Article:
Letters: Unliberated gays

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Sir: Kathy Marks cannot be allowed to claim (Features, 11 November) that "after three decades of campaigning, many of the [lesbian and gay] legal battles have been won and remaining inequalities look set to be tackled by the Labour government".

Those three decades have brought nothing but failure on the legal front. In England in 1967 there was a higher age of consent for gay men. If a man and a woman had sex in public, the charge was "indecency", if two men, "gross indecency". If three people (male and female) had sex together, it was a party. If three gay men had sex together it was a criminal offence.

It was not "unfair dismissal" to sack someone for being gay. Homosexual partners had no visiting rights in hospitals and no rights to inherit on an intestate death; nor could they contract a civil partnership contract the way heterosexuals could.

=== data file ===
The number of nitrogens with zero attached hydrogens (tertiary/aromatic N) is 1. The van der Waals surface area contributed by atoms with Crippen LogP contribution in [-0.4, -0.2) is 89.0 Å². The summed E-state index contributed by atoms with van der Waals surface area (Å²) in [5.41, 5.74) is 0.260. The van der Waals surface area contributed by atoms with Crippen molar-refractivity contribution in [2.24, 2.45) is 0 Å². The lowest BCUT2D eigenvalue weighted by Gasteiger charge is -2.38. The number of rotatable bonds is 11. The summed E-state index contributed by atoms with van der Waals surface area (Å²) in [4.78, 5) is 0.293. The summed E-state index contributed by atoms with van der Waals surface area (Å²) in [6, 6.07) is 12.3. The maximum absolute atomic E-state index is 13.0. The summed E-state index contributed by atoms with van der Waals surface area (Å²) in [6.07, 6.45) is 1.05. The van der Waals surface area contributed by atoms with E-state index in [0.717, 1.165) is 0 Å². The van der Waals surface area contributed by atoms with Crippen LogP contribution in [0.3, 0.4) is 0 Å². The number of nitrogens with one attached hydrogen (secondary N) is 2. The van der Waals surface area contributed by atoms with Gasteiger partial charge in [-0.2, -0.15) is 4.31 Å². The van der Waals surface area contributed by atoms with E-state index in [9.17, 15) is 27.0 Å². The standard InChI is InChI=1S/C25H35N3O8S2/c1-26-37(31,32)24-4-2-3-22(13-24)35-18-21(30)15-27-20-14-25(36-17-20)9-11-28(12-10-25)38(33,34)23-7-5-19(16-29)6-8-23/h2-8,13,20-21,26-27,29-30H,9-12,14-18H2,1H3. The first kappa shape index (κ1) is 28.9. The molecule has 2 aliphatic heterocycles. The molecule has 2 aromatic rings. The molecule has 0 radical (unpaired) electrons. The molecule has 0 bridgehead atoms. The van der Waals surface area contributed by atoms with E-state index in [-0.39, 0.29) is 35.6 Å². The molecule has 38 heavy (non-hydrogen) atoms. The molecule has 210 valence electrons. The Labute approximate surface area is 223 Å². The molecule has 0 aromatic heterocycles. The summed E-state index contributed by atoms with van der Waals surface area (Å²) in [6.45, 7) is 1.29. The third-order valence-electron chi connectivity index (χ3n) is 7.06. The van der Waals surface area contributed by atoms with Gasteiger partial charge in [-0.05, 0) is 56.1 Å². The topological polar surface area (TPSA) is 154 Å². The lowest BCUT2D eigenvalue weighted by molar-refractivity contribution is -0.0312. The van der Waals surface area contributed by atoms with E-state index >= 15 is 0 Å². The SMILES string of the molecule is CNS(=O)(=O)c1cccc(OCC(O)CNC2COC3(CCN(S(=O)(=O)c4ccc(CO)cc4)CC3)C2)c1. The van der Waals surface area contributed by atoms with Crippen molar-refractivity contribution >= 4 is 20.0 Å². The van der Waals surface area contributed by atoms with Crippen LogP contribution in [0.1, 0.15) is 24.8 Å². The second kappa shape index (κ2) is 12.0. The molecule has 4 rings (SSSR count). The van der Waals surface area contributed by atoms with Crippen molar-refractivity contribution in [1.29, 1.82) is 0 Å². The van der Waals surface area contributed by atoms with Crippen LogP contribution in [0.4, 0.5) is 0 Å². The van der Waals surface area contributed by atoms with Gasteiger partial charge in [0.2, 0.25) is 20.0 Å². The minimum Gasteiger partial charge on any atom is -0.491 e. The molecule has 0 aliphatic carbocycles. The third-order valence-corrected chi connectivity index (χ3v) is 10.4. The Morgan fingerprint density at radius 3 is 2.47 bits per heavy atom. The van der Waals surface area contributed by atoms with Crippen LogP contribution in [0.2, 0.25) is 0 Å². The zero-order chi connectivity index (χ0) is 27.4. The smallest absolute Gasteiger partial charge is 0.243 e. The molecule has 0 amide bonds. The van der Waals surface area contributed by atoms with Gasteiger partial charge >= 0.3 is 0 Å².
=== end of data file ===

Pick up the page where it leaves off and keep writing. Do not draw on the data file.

What has changed? The armed forces law has been relaxed. A gay soldier is now "merely" sacked without compensation; he is no longer imprisoned as well. But the Tories made it illegal for local councils to fund gay activities and censorship of gay publications is stricter now than 20 years ago.

What will Labour do about any of this? On the important civil liberties issue of the age of consent, it plans to allow a free vote. It refuses to touch the criminal prohibition, for example, on three people having sex.

We have never been had so good.

Michael Mason

London SW7